Yes, figure skating is like writing. And now that my musing is over, it's time to stop procrastinating and get back to shaping my WIP to fit the mold . . . without falling on my ass. Considering the weather here this morning, I'll be doing a little gliding myself just to get to the car!
Mo' Colored

Oprah and Obama (no additional names necessary) hit the campaign trail this weekend. I saw clips of them speaking at a rally in South Carolina, attended mostly by black people. For some reason both parties feel it's necessary to take on a speech pattern that sound more down-home, or, if you will, black.

Has anyone else noticed this? And does it annoy you as much as it does me? I've seen Oprah slip into dialect occasionally on her show (especially if she's interviewing someone black), but at least she's not running for office. When a political candidate changes his manner of speaking to suit the audience, it rings phony to me. There's no drawl in Obama's voice when he's involved in a debate. The man doesn't even have southern roots, for crying out loud.

Personally, I think this sort of thing will backfire on them, and I wish they'd both cut it out and speak like they normally do.


In the blogosphere this week: Author Gammy Singer has a column about some really bad metaphors on the Crime Sistahs blog a few days ago. It's hilarious, so check it out. I really like the one about the simple uncle.

Gwyneth Bolton did an informative, entertaining interview with author Adrianne Byrd last Saturday. And Monica Jackson had a take on the Desperate Housewives tornado from Tuesday (the same day I did mine, proving that great minds think alike), and since she's a native of Kansas, she knows a thing or two about this weather phenomenon.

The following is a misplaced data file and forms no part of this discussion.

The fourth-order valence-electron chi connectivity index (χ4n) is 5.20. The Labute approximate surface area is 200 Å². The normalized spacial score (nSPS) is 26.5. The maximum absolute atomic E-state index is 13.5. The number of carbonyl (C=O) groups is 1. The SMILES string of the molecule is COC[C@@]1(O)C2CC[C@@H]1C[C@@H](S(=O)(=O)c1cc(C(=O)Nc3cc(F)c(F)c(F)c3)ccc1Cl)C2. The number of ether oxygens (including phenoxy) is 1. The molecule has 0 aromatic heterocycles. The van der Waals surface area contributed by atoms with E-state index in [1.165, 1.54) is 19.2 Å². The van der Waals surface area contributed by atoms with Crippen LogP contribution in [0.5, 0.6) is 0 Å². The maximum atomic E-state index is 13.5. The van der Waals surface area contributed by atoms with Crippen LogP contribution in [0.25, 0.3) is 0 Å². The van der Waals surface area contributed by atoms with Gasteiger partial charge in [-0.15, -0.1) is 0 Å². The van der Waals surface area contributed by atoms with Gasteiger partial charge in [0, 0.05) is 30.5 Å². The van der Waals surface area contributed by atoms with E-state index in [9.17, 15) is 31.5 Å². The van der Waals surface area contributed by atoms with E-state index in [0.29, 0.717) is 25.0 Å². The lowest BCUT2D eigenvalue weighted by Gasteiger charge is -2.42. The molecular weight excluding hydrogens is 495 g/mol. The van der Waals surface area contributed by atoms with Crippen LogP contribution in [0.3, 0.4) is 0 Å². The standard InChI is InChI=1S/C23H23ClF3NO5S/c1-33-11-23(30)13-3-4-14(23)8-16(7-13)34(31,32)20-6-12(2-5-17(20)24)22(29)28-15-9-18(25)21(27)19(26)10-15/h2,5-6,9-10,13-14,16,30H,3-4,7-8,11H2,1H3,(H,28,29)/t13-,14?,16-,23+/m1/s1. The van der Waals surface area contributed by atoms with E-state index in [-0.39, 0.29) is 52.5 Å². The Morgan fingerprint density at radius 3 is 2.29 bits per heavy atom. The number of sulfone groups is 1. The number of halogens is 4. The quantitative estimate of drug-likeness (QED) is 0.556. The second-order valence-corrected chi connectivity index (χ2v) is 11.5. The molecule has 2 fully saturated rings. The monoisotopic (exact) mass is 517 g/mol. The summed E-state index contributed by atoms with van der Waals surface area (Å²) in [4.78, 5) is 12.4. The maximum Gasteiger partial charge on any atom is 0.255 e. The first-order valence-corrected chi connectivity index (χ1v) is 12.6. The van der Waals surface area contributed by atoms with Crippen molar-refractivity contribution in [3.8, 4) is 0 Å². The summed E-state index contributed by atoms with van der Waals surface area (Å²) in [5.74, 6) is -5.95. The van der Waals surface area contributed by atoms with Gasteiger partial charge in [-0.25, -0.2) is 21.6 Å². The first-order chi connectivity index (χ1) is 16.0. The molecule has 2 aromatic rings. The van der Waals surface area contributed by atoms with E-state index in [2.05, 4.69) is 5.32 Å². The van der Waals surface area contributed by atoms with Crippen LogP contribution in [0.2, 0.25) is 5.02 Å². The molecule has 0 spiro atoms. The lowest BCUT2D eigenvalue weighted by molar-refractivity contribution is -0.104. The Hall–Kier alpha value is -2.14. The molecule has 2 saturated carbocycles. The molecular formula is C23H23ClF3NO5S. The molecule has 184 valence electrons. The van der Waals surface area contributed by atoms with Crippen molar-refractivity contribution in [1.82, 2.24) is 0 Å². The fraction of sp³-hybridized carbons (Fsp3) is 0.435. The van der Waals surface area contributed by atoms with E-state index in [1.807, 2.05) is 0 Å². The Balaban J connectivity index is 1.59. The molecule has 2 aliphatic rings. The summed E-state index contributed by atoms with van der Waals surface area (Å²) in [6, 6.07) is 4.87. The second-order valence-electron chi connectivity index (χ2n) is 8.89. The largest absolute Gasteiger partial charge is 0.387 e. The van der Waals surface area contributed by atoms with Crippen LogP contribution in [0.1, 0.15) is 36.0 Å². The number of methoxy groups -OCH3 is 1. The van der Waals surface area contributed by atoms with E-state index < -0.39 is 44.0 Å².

Finally, Shon Bacon tells me that she's posted an update to the interview I did with her last year, so stop by and read what I have to say!

Ah, the holiday party season has begun. Country clubs and other venues all over America will be hosting corporate parties this Friday and next Friday (the preferred day for even nighttime work-related functions). My husband and I are stepping out tonight (at his job's shindig), and hopefully those slips and slides will be reserved for the dance floor and not the icy sidewalk, since it snowed again last night.

If I'm home tomorrow night, and since they're expecting even more snow this first week of December (two weeks before the official start of winter!), I suppose I will be, I'll be watching Alfred Hitchcock's Notorious. I love this movie, even though I've seen it a hundred times. Ingrid Bergman's character has never met a penis she didn't like, Cary Grant's character is a cold SOB, but despite a crazy plot it all manages to be romantic, probably because the two leads made such a good-looking couple. I actually took their character's names for my last Arabesque, A Love For All Seasons: Alicia for the heroine (I changed her last name from Huberman to Timberlake), and Devlin for the hero, whom Alicia calls "Dev," just like in the movie. In the movie, I think Hitchcock pulled a second Mrs. de Winter on us: I don't remember ever hearing anyone call Cary Grant's Devlin by a first name. In my book I named him Jack. I also made him a lot nicer, although my Alicia is, like Ingrid Bergman's character, somewhat . . . uh, shall we say, easy.

Of course, I'll be writing, too. I did get one of my synopses revised to my satisfaction. (Let's hope my agent agrees.) The other one is taking a bit longer, but it's not a rush job like the first one was, so I'm okay with moving a little slower. In the meantime, another story is kicking its way into my thoughts and just won't stop, so I guess I'll start outlining.

Whatever you do this weekend, keep warm and safe. I'll be back on Monday, and look for a new blog feature on Thursday, December 13th.

Politics as Usual

The folks who are in danger of losing their homes will be getting their rates frozen, provided they are up to date on their payments.

This has been in the news for over a year now, but they wait until now to do anything about it? My heart goes out to all the people who lost homes last year and earlier this year. These people got screwed, just like the people of Oklahoma City got screwed. The reasons are different (politics and racism). The bottom line is the same.

Nobody cares about people being blown to bits if it was done by white boys (but if it's Muslims doing the deed, the victims' families get millions, national fundraisers are held, the whole nine yards). Nobody cares about the thousands of people literally losing the roofs over their heads unless it's close to an election year so the party in power can take credit and stand up, pound their chests, and say, "Vote for us! We saved your house!" They'd better hope that the people on the verge of losing their houses outnumber the people who've already lost theirs.